23 May 2019
With so many great things to see and do in the border between Scotland and England, it can be difficult to decide what to do first. Browse our hand-picked guide for themed ideas on which towns and villages to include on your itinerary.
Best for maritime history… Eyemouth
A harbour town five miles from the Scottish/English border, Eyemouth has been a fishing settlement since the 13th century and the industry continues to thrive, adding to the town’s appeal for visitors, who enjoy watching the activity in the busy natural harbour.
Eyemouth Museum explores the town’s history, including the Eyemouth disaster of 14 October 1881, when 189 fishermen were lost during a storm. The summer months offer events including a Herring Queen Festival in July and a Lifeboat Festival in August.
Best for textile heritage… Hawick
Hawick textiles are known the world over, with Hawick Cashmere, Lyle & Scott and Pringle just some of the home-grown brands. Hawick has a rich history, and hundreds of visitors and locals enjoy the annual Common Riding festival in June, celebrating an age-old tradition of ridings the bounds of the town’s border on horseback.
One of the town’s top attractions is the Hawick Heritage Hub, a heritage centre housed in a former spinning mill. This comprises a family history/archive centre, cinema, information centre and café/bar.
Best for Mary Queen of Scots connections… Jedburgh
This pretty Borders town is packed with history and is home to the Mary Queen of Scots House, a visitor attraction housed within a medieval tower house where the Stewart queen once stayed. Like its neighbours Melrose, Jedburgh, Dryburgh and Kelso, Jedburgh is home to a medieval abbey. Nearby Monteviot House & Gardens offers the chance to explore a historic family residence that stands in lovely grounds.
Exploring centuries of history… Kelso
A historic market town with a medieval abbey, Scotland’s largest cobbled town square, a variety of Victorian and Georgian buildings and a range of independent shops. Both Floors Castle and Mellerstain House & Gardens are within easy reach, as well as Smailholm Tower which is said to have inspired Sir Walter Scott’s work.
Literary connections… Selkirk
And talking of literature, don’t miss the town of Selkirk, surrounded by some of the most beautiful scenery in the Borders. The town’s oldest dwelling, Halliwell House, is a museum that tells the story of the area and you can also visit nearby Bowhill House and St Mary’s Loch, the longest loch in the south of the country.
Best for coastal scenery… St Abbs
A fishing village on the Berwickshire coast named after Aebbe, a 7th-century princess. The area has been the subject of a large-scale archaeological dig to locate the ruins of Aebbe’s priory. The village is known for its pretty fisherman’s cottages and is close to the 200-acre St Abb’s Head National Nature Reserve.
A trip across the border… Berwick on Tweed
England’s most northerly town is now situated in Northumberland but for centuries has changed hands between Scotland and England thirteen times. See Britain’s first purpose built barracks, explore the Elizabethan fortifications and take a walk on the golden beach with views across the North Sea to Lindisfarne. The town is well known for its festivals which include food & beer (September), Heritage Open Days (September) and literature (October).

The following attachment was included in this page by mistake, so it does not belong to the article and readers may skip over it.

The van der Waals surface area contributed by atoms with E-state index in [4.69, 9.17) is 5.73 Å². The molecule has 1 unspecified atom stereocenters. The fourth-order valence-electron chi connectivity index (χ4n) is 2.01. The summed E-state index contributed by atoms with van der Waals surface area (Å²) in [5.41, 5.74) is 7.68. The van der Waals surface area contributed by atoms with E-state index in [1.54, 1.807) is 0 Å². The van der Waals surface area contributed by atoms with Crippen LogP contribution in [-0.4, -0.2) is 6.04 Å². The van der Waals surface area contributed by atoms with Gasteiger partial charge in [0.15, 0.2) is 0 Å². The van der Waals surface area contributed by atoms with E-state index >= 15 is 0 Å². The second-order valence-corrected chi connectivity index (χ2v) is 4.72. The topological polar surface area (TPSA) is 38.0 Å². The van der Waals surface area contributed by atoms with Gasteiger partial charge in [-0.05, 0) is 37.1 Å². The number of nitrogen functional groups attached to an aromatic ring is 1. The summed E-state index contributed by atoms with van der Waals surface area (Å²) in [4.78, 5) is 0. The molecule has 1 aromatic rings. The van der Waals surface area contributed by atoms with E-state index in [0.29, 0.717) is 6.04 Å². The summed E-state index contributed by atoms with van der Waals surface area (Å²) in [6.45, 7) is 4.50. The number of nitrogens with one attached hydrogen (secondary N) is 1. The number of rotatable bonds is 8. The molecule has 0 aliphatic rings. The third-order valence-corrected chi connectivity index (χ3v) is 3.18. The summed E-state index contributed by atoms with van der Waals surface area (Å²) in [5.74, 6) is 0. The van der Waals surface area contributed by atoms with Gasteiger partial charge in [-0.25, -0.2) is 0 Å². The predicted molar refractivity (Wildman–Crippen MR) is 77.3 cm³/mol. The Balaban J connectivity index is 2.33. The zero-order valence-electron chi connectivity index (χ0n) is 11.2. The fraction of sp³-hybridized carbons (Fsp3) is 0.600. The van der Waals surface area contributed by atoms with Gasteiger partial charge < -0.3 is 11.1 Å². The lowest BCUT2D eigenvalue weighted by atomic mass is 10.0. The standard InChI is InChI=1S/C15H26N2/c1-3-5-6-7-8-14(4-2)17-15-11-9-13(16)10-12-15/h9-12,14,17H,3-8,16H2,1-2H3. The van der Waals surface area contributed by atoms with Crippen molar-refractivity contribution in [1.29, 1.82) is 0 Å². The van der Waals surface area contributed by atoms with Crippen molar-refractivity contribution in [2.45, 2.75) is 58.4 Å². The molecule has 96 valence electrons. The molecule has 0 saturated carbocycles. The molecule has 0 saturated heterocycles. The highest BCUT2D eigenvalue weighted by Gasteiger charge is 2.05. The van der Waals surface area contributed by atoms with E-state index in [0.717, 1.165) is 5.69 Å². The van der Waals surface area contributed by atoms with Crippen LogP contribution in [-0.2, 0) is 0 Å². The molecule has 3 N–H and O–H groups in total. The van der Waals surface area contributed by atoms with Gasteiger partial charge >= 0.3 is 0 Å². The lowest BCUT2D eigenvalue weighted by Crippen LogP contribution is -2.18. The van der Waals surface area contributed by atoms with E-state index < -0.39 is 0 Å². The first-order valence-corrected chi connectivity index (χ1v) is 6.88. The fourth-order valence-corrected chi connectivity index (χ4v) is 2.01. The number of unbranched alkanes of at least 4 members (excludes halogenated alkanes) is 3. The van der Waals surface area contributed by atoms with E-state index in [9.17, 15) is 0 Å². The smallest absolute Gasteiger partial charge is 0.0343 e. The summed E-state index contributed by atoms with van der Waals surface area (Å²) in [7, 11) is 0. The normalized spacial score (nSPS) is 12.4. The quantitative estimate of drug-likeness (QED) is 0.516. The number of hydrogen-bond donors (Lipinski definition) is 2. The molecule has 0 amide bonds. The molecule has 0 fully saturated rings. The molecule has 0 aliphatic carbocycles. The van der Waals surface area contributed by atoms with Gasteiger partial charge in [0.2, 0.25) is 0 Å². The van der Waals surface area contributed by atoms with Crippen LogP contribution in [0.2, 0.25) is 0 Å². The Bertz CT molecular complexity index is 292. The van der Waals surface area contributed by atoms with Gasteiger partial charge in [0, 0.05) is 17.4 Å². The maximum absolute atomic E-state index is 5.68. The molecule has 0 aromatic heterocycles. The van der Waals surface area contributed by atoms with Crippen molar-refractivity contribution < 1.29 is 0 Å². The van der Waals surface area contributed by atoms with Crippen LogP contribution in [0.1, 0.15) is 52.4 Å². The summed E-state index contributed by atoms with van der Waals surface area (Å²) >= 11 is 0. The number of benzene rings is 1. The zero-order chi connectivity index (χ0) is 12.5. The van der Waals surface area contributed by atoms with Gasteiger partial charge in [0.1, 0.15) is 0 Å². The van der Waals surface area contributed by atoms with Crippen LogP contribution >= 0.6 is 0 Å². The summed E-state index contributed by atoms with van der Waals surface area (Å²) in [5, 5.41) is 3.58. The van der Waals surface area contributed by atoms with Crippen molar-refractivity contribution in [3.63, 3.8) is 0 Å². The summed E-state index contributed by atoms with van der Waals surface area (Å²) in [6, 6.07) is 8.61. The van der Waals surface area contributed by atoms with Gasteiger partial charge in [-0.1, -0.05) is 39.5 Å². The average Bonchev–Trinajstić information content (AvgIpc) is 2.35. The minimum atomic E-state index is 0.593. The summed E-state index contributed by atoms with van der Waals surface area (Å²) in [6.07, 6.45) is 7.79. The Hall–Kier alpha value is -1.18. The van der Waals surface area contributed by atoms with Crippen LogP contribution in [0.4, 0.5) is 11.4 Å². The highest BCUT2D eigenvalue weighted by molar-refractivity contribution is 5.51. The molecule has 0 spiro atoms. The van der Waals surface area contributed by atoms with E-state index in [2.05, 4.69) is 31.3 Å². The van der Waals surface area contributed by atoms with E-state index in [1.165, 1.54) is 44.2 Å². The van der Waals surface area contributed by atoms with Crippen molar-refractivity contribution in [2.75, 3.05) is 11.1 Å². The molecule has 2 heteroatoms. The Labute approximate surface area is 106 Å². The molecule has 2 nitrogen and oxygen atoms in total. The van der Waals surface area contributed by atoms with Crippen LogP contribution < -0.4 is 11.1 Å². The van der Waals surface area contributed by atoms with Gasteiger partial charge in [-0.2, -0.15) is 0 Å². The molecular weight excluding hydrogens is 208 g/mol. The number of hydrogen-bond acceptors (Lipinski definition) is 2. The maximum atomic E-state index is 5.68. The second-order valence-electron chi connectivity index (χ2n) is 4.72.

Best for centuries of history… Carlisle
A settlement for centuries before the Romans came to Britain, you can enjoy many centuries of history in this bustling market city. The castle is within easy travelling distance to Hadrian’s Wall and has many attractions of its own including Carlisle Castle, built in 1092; Carlisle Cathedral – with its 14th-century stained glass; and the award-winning Tullie House Museum. The city’s information centre is housed in the Old Town Hall and offers guidance on what see and do and where to stay.
Best for Roman connections… Corrbridge Roman Town
This former Roman garrison town is part of Hadrian’s Wall and offers visitors the chance to see the remains of Roman facilities in this once thriving settlement including granaries, markets, workshops and temples. Corrbidge was used as a supply base and social centre both by civilians and Roman troops and it remained a busy settlement until the 5th century AD. The important Corrbridge Roman hoard can be seen at the museum where you can also see the Corrbridge collection of Roman finds.
Religious history… Lindisfarne
Lindisfarne, or Holy Island, is a unique tidal island in Northumberland, close to the former royal fortress of Bamburgh Castle. The site was chosen by St Aiden in 635AD as a site from which to promote Christianity in the region and in the centuries after, its religious renown grew. Today’s visitors can explore the castle and abbey, take a boat trip to the Farne islands and explore the island’s beaches. Be sure to check the tide times as the island is unreachable except by boat for several hours, twice a day.
Best for ancient history… Warkworth
This pretty Northumberland village is dominated by its medieval castle, which stands on a picturesque stretch of the River Coquet. The castle featured in Shakespeare’s Henry IV and was the ancient seat of the prominent Percy family. Visitors enjoy exploring the village high street with its range of shops, as well as taking a walk beside the river or enjoying a boat trip to nearby Coquet Island.
Image copyrights from top: Kevin Rae, postDLF, Walter Baxter, Scotfocus, Walter Baxter, Mick Knapton, Neil Boothman, Glen Bowman, Christine Matthews, Tony Grist.